MOVIE MAKEUP GETS THE INSIDE TAKE ON THE FRESHEST LOOKS IN THE MONTH’S HOTTEST MOVIES
In director Bryan Singer’s X-Men: Apocalypse, we time-warp to the time of Duran Duran, moon boots and “Thriller” jackets, and join the cast of extraordinary mutants as their world descends into total chaos (but when doesn’t it?). When evil strikes this time, the students at Xavier's School for the Gifted Youngsters are still discovering their mutant powers, while the familiar X-Men are dealing with various challenges. They are called to action as a united front upon the re-emergence of doomsday figure, En Sabah Nur (aka Apocalypse).
With a huge cast including Jennifer Lawrence, Evan Peters, Ben Hardy, Sophie Turner and Kodi Smit-McPhee, it’s epic in every sense of the word. It’s also a makeup visionary’s dream. Two of the film’s key creative talents, Special Effects Makeup Department Head Adrien Morot and Makeup Department Head Rita Ciccozzi invited us inside the Herculean acts of creative effort, intuition and collaboration it took to make the magic happen.
Given the distinctly 80s-meets-ancient doom feel of Apocalypse, aesthetic tweaks were critical. “We take into account the period of the movie, and previous looks and the progression of the character. For example, James McAvoy’s character, Xavier, goes from having a full head of hair in the movie to losing it and establishing the story of how he lost it,” says Ciccozzi. “We played with the idea of still having a beard from The Days of Future Past, but being that it is ten years later and the 80s, we chose to have no beard.”
“I wanted Nightcrawler to look as if he simply was a guy with dark blue skin. Even in person. Even under close scrutiny.” – Adrien Morot, makeup designer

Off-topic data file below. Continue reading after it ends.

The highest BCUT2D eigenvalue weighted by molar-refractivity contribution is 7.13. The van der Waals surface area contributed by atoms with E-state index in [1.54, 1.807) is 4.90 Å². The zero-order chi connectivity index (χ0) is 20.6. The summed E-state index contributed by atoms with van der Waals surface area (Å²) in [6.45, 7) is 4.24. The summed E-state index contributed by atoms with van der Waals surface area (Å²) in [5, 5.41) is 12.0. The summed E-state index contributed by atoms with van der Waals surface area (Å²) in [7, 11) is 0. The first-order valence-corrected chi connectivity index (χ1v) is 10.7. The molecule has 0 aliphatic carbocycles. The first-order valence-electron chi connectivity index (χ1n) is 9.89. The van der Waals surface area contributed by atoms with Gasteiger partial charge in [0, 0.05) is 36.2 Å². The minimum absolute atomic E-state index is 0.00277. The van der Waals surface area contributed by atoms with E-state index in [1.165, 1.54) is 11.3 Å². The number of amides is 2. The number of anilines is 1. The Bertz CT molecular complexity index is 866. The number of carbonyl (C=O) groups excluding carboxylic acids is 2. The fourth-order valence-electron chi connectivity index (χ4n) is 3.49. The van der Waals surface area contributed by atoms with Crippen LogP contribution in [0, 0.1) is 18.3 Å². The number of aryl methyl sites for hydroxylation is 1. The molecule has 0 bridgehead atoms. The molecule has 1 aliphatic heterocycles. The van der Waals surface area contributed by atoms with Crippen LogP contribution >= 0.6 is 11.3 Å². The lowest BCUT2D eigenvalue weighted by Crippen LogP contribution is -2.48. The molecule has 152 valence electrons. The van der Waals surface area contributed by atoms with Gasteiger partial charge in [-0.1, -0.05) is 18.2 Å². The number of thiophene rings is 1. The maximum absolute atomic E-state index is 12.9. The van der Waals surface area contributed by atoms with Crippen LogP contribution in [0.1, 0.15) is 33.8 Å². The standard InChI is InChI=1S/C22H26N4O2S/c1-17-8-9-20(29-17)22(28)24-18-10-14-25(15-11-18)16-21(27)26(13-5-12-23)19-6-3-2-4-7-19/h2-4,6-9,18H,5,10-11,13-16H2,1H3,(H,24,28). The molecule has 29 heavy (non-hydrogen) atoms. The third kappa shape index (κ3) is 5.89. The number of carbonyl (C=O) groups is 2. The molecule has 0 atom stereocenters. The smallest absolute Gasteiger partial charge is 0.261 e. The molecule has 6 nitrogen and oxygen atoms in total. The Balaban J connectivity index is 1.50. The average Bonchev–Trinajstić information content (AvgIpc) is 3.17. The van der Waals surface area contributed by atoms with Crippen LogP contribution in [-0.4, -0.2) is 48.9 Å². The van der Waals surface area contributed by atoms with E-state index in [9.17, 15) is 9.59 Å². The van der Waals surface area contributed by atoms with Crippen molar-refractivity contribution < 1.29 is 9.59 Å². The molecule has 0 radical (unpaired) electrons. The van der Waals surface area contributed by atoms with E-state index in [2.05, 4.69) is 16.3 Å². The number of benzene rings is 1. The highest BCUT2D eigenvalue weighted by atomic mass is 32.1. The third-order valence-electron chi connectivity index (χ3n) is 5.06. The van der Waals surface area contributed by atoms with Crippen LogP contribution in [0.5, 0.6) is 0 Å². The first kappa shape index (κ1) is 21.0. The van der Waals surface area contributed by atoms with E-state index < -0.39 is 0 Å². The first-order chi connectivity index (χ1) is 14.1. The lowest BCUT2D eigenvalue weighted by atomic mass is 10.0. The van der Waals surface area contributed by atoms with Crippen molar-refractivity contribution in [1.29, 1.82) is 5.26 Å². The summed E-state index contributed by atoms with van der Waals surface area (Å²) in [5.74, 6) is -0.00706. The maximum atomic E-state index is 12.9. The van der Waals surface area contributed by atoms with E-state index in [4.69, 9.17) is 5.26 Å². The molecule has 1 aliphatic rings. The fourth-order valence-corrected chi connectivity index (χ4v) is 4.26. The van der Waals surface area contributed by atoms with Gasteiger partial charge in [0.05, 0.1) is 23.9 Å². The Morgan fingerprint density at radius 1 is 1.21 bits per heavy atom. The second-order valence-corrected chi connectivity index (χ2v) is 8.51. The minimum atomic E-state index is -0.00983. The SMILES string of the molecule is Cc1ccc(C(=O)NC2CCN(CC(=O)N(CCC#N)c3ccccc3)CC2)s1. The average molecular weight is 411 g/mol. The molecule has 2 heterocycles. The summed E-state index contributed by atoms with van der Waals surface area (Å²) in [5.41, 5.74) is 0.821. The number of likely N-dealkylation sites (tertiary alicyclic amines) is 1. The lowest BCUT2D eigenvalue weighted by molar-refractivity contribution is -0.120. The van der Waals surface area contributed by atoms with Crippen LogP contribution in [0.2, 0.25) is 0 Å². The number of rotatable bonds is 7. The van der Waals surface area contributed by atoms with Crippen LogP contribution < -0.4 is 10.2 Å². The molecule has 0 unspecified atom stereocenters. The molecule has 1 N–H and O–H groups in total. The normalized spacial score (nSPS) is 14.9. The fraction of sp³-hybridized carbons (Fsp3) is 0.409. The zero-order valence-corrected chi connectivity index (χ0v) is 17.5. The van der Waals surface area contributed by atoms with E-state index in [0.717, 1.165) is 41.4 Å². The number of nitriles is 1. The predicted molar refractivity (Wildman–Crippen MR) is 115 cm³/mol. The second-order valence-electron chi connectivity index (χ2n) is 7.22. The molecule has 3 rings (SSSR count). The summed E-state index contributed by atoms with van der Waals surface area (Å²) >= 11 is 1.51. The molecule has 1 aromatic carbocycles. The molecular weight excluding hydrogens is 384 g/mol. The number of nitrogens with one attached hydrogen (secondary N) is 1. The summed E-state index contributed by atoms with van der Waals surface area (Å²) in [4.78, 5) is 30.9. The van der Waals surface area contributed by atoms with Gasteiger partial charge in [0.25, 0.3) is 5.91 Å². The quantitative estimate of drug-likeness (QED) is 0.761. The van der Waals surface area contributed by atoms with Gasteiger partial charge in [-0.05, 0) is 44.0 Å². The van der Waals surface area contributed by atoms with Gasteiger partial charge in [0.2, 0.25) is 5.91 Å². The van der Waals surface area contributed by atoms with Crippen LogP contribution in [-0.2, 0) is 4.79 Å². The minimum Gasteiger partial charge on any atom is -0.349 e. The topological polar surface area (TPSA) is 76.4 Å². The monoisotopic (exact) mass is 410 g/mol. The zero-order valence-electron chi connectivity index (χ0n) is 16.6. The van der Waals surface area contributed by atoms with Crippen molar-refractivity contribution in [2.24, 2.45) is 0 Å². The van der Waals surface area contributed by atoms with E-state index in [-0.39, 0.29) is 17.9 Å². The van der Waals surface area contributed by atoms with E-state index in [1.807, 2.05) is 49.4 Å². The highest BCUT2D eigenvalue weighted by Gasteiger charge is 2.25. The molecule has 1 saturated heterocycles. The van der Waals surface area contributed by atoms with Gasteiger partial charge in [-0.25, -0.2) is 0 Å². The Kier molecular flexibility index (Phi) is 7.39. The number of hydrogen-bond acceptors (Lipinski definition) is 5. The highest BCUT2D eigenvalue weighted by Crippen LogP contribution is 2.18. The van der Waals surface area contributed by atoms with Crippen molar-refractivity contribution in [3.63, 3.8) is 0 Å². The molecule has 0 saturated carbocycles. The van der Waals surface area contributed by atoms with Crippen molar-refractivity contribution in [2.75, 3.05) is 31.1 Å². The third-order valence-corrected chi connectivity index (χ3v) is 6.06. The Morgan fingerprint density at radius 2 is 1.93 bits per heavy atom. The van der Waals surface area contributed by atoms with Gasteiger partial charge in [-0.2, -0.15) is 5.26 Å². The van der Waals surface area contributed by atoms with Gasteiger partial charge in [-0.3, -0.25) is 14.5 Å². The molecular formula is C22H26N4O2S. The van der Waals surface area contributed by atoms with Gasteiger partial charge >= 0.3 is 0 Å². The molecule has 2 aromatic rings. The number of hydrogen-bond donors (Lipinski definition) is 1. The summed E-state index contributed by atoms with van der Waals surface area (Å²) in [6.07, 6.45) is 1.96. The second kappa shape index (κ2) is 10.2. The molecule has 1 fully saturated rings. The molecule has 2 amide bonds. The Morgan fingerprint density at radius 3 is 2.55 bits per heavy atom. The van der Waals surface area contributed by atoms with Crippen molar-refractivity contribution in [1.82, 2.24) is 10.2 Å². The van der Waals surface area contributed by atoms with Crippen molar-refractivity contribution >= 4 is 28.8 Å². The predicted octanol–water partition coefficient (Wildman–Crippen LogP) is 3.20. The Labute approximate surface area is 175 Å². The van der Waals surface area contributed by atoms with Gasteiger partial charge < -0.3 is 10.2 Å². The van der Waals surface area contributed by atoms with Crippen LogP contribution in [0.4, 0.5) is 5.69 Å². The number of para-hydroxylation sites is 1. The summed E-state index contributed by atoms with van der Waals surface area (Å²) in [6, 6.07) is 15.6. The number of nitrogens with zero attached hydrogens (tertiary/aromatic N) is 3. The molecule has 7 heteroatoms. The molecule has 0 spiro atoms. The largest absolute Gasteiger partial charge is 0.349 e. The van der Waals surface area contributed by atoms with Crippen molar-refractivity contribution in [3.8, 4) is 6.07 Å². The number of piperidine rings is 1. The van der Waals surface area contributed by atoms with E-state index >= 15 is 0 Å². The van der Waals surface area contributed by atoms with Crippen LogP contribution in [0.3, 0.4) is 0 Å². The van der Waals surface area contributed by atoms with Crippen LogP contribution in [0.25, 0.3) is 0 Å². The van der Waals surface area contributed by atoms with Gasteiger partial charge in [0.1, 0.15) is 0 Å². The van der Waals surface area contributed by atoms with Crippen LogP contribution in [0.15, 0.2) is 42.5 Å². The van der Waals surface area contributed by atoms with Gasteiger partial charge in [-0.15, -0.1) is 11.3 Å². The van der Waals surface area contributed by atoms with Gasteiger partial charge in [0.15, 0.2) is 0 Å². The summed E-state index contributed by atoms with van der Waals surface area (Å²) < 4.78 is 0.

While Professor X’s ‘hair today, gone tomorrow’ scenario is directly tied to his character’s development, other transformations were designed to improve a previous aesthetic. Nightcrawler presented particular logistical challenges: his shadowy skin is very difficult to portray realistically and consistently. “Often with these kinds of very saturated fantasy makeups, the layer of foundation quickly becomes so thick that the makeup can easily become cakey, crinkly and unnatural looking to the naked eye,” says Morot. “This was not an option! I wanted him to look as if he simply was a guy with dark blue skin. Even in person. Even under close scrutiny.”
For this hybrid act of chemistry and creativity, he turned to M·A·C. “After rapidly eliminating skin dyes and alcohol-based colours, my attention and hopes turned to some of my favourite products – my M·A·C silicone-based airbrush colours, an essential part of my kit. I provided the Artist Relations team with three coloured silicone swatches of the desired hues: a highlight colour, a mid-tone and a shadow colour which the magicians at M·A·C matched to perfection! With these, I was able to easily create my own palette of three or four shades for Nightcrawler. Success! A perfectly natural look that wasn't cakey. As an unexpected bonus, these newly mixed shades had somewhat of a paramagnetic quality, subtly changing hues depending of the lighting conditions and angles at which it was being photographed, which was awesome!”